This is one of the Hogarth Shakespeare project’s books, a series of fiction books based on the works of Shakespeare. Others include Macbeth by Jo Nesbo, The Winter’s Tale by Jeanette Winterson and Hamlet by Gillian Flynn.
Felix Phillips is a middle-aged theatre director and actor, who was staging a cutting edge version of ‘The Tempest’ after the deaths of his wife and daughter, when he was ousted by one of his underlings. Felix retreats to lick his wounds and spends years planning his revenge. While living in seclusion, he starts to imagine the ghost of his dead daughter. In this way he himself is unknowingly acting out the role of Prospero.
He eventually starts work as the director of a prisoner rehabilitation drama group, The Fletcher Correctional Players. He decides to put on a performance of ‘The Tempest’
I loved the way that parts of the play were woven in as modern day alternatives, such as people being drugged instead of being sent into an enchanted sleep as in the original. Some of the speeches were rewritten as rap and were very funny.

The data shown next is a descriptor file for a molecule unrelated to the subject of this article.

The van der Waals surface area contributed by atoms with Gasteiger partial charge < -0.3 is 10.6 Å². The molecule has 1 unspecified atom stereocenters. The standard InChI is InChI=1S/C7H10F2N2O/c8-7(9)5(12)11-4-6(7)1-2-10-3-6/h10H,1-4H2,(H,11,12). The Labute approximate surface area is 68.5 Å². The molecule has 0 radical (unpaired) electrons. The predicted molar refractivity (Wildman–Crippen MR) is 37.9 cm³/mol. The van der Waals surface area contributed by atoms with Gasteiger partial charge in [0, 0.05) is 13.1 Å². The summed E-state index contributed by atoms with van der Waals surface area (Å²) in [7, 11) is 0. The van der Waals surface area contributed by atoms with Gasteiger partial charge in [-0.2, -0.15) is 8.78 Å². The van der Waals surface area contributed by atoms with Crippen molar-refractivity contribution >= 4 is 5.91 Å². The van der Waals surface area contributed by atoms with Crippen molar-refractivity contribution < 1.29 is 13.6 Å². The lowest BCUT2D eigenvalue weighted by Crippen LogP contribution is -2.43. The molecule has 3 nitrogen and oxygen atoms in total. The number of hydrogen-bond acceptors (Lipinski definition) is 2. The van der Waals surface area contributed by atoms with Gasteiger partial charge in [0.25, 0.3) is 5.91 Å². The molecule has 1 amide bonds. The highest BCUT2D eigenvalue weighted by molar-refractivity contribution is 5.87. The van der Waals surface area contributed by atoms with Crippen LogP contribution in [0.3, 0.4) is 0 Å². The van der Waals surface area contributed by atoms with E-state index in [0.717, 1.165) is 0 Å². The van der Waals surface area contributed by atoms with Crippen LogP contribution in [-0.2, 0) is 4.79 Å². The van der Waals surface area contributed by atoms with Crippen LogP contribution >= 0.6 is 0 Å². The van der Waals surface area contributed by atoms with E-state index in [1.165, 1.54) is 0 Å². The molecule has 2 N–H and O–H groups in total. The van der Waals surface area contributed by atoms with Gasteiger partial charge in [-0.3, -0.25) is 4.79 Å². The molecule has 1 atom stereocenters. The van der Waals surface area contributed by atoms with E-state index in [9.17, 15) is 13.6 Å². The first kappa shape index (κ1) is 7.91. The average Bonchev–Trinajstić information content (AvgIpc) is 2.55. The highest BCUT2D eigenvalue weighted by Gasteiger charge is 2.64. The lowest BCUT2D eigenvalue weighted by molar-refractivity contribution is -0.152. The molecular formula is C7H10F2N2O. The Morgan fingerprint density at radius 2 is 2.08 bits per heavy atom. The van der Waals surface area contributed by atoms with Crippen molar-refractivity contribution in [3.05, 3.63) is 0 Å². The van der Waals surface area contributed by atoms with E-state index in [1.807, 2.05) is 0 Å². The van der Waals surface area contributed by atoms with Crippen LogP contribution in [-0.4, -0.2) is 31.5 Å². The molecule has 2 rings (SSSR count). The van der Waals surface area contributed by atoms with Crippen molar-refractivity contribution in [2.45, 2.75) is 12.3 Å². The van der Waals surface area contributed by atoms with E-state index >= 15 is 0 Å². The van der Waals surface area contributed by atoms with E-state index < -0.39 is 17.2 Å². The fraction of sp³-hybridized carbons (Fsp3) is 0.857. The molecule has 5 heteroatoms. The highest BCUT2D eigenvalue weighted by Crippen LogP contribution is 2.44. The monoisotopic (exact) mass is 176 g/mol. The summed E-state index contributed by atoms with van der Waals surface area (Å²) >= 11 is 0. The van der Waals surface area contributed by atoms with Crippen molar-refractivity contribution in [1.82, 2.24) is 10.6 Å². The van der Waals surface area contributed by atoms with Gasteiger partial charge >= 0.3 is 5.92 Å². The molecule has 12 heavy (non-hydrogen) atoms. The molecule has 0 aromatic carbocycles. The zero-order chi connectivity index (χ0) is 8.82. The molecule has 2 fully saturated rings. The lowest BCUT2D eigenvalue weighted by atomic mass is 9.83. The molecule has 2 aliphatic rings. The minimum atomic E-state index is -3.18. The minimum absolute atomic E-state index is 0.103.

One thing that gave a new viewpoint onto the characters was the way that each of the teams of convicts are asked to tell what happened to their characters next. Some truly surprising outcomes came out of this exercise.
While the concept of rewriting Shakespeare as modern fiction might sound rather worthy, Atwood’s book is as entertaining as it is clever. It makes cunning use of the play with a play scenario that is so often used in Shakespeare’s plays.